Therefore, let it be known that:
On April 7, 2005 the Central Quilters gathered in the Social Hall of the Central Presbyterian Church for luncheon. Volunteers from the Tarentum Genealogical Society were among their honored guests. If the food got cold it was not because the preacher prayed too long. And Rachel, Kenny, and Nelle poured.

Wednesday, April 06, 2005

Sometimes the only things you save will be those you've given away

I'm recovering from a total failure of my hard drive that happened Sunday night. I had to get a new hard drive and start reinstalling windows and software. A crisis such as this gives me a painfully fresh perspective on my backup procedures on my computer. Yes, I should have known better. Yes, I should have backed up regularly.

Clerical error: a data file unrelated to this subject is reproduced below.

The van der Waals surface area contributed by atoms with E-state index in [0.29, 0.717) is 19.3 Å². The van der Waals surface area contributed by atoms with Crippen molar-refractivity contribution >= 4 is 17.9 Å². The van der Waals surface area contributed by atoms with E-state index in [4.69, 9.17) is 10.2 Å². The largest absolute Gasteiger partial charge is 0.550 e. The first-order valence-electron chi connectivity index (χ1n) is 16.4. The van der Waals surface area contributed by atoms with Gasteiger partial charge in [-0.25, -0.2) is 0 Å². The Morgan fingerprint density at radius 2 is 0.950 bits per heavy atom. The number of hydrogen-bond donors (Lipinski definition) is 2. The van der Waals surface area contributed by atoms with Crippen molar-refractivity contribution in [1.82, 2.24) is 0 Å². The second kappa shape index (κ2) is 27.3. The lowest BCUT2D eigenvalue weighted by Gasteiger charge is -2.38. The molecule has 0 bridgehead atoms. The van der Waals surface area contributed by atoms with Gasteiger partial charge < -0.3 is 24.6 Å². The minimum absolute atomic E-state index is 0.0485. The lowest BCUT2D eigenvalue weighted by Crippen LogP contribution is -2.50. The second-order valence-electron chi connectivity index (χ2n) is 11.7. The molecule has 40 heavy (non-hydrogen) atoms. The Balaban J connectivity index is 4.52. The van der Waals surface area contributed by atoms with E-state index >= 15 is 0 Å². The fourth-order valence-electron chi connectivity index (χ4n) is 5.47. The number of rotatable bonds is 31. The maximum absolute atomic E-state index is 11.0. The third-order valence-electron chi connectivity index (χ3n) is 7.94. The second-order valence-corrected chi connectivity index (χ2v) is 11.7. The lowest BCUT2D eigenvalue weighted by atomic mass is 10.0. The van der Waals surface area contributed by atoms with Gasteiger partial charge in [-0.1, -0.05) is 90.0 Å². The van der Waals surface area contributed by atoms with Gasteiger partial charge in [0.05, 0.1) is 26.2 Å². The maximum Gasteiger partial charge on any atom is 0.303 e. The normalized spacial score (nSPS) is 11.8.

I've put the failed drive back into my system as a slave drive in hopes of retrieving any useful data that still exists on it. Windows keeps telling me the thing needs to be formatted. I've tried to retrieve data using software designed for that purpose and it actually found a few small things on the drive (without offering to format it). But practically all of my working data is no longer accessible ; gone are the documents I was writing, the digital pictures I'd taken.

Except for the pictures I had decided to share with others and posted in one place or another on the web. Except for the things I had written and posted for someone else to read. Except for the documents I had emailed to others for their use.

But the data that I never shared with anyone - the email drafts I never sent, the working documents I was keeping to myself, the pictures I never gave to anyone else - that is the data that is probably gone for good.